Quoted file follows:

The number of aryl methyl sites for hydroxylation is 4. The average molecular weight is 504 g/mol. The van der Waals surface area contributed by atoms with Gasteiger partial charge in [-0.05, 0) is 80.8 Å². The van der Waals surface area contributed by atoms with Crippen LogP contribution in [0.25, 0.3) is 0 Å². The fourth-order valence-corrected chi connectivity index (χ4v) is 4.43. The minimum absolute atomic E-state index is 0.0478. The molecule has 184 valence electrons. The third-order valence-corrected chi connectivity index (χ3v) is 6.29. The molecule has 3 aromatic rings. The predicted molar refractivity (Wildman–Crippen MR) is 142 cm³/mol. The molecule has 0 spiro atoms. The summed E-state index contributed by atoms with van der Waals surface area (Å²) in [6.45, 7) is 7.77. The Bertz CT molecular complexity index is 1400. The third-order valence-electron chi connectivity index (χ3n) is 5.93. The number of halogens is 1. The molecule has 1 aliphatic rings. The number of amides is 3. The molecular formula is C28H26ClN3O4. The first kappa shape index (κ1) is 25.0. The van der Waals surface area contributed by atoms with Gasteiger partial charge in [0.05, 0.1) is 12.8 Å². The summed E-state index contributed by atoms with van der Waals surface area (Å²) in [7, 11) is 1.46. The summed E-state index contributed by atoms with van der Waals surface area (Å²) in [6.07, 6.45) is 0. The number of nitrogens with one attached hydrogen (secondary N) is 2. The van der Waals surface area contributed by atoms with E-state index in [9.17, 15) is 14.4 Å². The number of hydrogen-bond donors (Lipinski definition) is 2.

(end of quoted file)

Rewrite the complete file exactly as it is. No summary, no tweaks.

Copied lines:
The number of aryl methyl sites for hydroxylation is 4. The average molecular weight is 504 g/mol. The van der Waals surface area contributed by atoms with Gasteiger partial charge in [-0.05, 0) is 80.8 Å². The van der Waals surface area contributed by atoms with Crippen LogP contribution in [0.25, 0.3) is 0 Å². The fourth-order valence-corrected chi connectivity index (χ4v) is 4.43. The minimum absolute atomic E-state index is 0.0478. The molecule has 184 valence electrons. The third-order valence-corrected chi connectivity index (χ3v) is 6.29. The molecule has 3 aromatic rings. The predicted molar refractivity (Wildman–Crippen MR) is 142 cm³/mol. The molecule has 0 spiro atoms. The summed E-state index contributed by atoms with van der Waals surface area (Å²) in [6.45, 7) is 7.77. The Bertz CT molecular complexity index is 1400. The third-order valence-electron chi connectivity index (χ3n) is 5.93. The number of halogens is 1. The molecule has 1 aliphatic rings. The number of amides is 3. The molecular formula is C28H26ClN3O4. The first kappa shape index (κ1) is 25.0. The van der Waals surface area contributed by atoms with Gasteiger partial charge in [0.05, 0.1) is 12.8 Å². The summed E-state index contributed by atoms with van der Waals surface area (Å²) in [7, 11) is 1.46. The summed E-state index contributed by atoms with van der Waals surface area (Å²) in [6.07, 6.45) is 0. The number of nitrogens with one attached hydrogen (secondary N) is 2. The van der Waals surface area contributed by atoms with E-state index in [9.17, 15) is 14.4 Å². The number of hydrogen-bond donors (Lipinski definition) is 2.